MDAT- Aligning multiple domain arrangements

Background: Proteins are composed of domains, protein segments that fold independently from the rest of the protein and have a specific function. During evolution the arrangement of domains can change: domains are gained, lost or their order is rearranged. To facilitate the analysis of these changes...

Authors: Kemena, Carsten
Bitard-Feildel, Tristan
Bornberg-Bauer, Erich
Division/Institute:FB 13: Biologie
Document types:Article
Media types:Text
Publication date:2015
Date of publication on miami:28.05.2015
Modification date:16.04.2019
Edition statement:[Electronic ed.]
Source:BMC Bioinformatics 16 (2015) 19, 1-7
Subjects:Domain arrangement; Multiple alignment
DDC Subject:570: Biowissenschaften; Biologie
License:CC BY 4.0
Language:English
Notes:Finanziert durch den Open-Access-Publikationsfonds 2014/2015 der Deutschen Forschungsgemeinschaft (DFG) und der Westfälischen Wilhelms-Universität Münster (WWU Münster).
Format:PDF document
ISSN:1471-2105
URN:urn:nbn:de:hbz:6-09259509297
Permalink:http://nbn-resolving.de/urn:nbn:de:hbz:6-09259509297
Other Identifiers:DOI: doi:10.1186/s12859-014-0442-7
Digital documents:s12859-014-0442-7.pdf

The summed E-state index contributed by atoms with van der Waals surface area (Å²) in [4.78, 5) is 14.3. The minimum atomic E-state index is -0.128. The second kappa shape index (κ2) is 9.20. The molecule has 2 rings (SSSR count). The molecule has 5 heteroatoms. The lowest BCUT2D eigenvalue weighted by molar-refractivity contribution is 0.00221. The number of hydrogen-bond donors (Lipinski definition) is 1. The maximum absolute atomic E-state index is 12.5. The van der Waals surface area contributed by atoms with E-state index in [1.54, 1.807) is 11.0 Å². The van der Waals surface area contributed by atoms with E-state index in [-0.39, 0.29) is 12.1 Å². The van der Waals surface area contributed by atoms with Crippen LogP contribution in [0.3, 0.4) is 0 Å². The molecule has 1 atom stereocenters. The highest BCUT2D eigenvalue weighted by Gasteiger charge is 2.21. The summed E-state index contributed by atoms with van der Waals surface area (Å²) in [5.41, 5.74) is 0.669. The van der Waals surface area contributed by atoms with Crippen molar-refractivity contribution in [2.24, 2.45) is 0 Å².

Background: Proteins are composed of domains, protein segments that fold independently from the rest of the protein and have a specific function. During evolution the arrangement of domains can change: domains are gained, lost or their order is rearranged. To facilitate the analysis of these changes we propose the use of multiple domain alignments. Results: We developed an alignment program, called MDAT, which aligns multiple domain arrangements. MDAT extends earlier programs which perform pairwise alignments of domain arrangements. MDAT uses a domain similarity matrix to score domain pairs and aligns the domain arrangements using a consistency supported progressive alignment method. Conclusion: MDAT will be useful for analysing changes in domain arrangements within and between protein families and will thus provide valuable insights into the evolution of proteins and their domains. MDAT is coded in C++, and the source code is freely available for download at http://www.bornberglab.org/pages/mdat